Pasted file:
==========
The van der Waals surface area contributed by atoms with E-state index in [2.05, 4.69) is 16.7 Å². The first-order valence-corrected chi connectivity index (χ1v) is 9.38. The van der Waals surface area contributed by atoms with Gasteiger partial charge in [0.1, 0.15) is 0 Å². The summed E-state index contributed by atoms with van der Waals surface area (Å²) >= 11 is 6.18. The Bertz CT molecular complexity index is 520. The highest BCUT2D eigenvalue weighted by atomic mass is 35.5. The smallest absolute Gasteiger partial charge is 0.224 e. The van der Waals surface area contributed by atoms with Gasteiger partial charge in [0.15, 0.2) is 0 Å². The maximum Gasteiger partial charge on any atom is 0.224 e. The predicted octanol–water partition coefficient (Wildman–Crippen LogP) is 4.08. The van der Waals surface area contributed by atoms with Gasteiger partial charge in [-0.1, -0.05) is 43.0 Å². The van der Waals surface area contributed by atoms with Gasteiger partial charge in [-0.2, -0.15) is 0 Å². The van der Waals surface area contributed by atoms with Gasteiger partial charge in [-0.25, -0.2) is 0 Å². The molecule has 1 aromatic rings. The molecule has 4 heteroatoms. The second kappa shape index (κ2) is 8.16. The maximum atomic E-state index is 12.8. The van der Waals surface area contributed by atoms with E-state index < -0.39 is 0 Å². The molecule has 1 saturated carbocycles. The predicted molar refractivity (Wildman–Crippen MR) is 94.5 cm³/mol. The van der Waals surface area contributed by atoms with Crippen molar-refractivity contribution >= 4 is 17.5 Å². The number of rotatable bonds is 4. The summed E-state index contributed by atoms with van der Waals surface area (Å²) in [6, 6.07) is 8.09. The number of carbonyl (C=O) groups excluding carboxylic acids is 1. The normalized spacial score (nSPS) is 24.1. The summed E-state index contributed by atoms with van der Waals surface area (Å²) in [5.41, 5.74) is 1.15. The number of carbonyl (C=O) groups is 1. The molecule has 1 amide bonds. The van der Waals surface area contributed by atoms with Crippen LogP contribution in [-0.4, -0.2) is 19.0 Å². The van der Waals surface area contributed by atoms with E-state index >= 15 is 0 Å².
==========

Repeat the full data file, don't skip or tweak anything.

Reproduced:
The van der Waals surface area contributed by atoms with E-state index in [2.05, 4.69) is 16.7 Å². The first-order valence-corrected chi connectivity index (χ1v) is 9.38. The van der Waals surface area contributed by atoms with Gasteiger partial charge in [0.1, 0.15) is 0 Å². The summed E-state index contributed by atoms with van der Waals surface area (Å²) >= 11 is 6.18. The Bertz CT molecular complexity index is 520. The highest BCUT2D eigenvalue weighted by atomic mass is 35.5. The smallest absolute Gasteiger partial charge is 0.224 e. The van der Waals surface area contributed by atoms with Gasteiger partial charge in [0.15, 0.2) is 0 Å². The maximum Gasteiger partial charge on any atom is 0.224 e. The predicted octanol–water partition coefficient (Wildman–Crippen LogP) is 4.08. The van der Waals surface area contributed by atoms with Gasteiger partial charge in [-0.1, -0.05) is 43.0 Å². The van der Waals surface area contributed by atoms with Gasteiger partial charge in [-0.2, -0.15) is 0 Å². The van der Waals surface area contributed by atoms with Gasteiger partial charge in [-0.25, -0.2) is 0 Å². The molecule has 1 aromatic rings. The molecule has 4 heteroatoms. The second kappa shape index (κ2) is 8.16. The maximum atomic E-state index is 12.8. The van der Waals surface area contributed by atoms with E-state index < -0.39 is 0 Å². The molecule has 1 saturated carbocycles. The predicted molar refractivity (Wildman–Crippen MR) is 94.5 cm³/mol. The van der Waals surface area contributed by atoms with Crippen molar-refractivity contribution >= 4 is 17.5 Å². The number of rotatable bonds is 4. The summed E-state index contributed by atoms with van der Waals surface area (Å²) in [6, 6.07) is 8.09. The number of carbonyl (C=O) groups excluding carboxylic acids is 1. The normalized spacial score (nSPS) is 24.1. The summed E-state index contributed by atoms with van der Waals surface area (Å²) in [5.41, 5.74) is 1.15. The number of carbonyl (C=O) groups is 1. The molecule has 1 amide bonds. The van der Waals surface area contributed by atoms with Crippen LogP contribution in [-0.4, -0.2) is 19.0 Å². The van der Waals surface area contributed by atoms with E-state index >= 15 is 0 Å².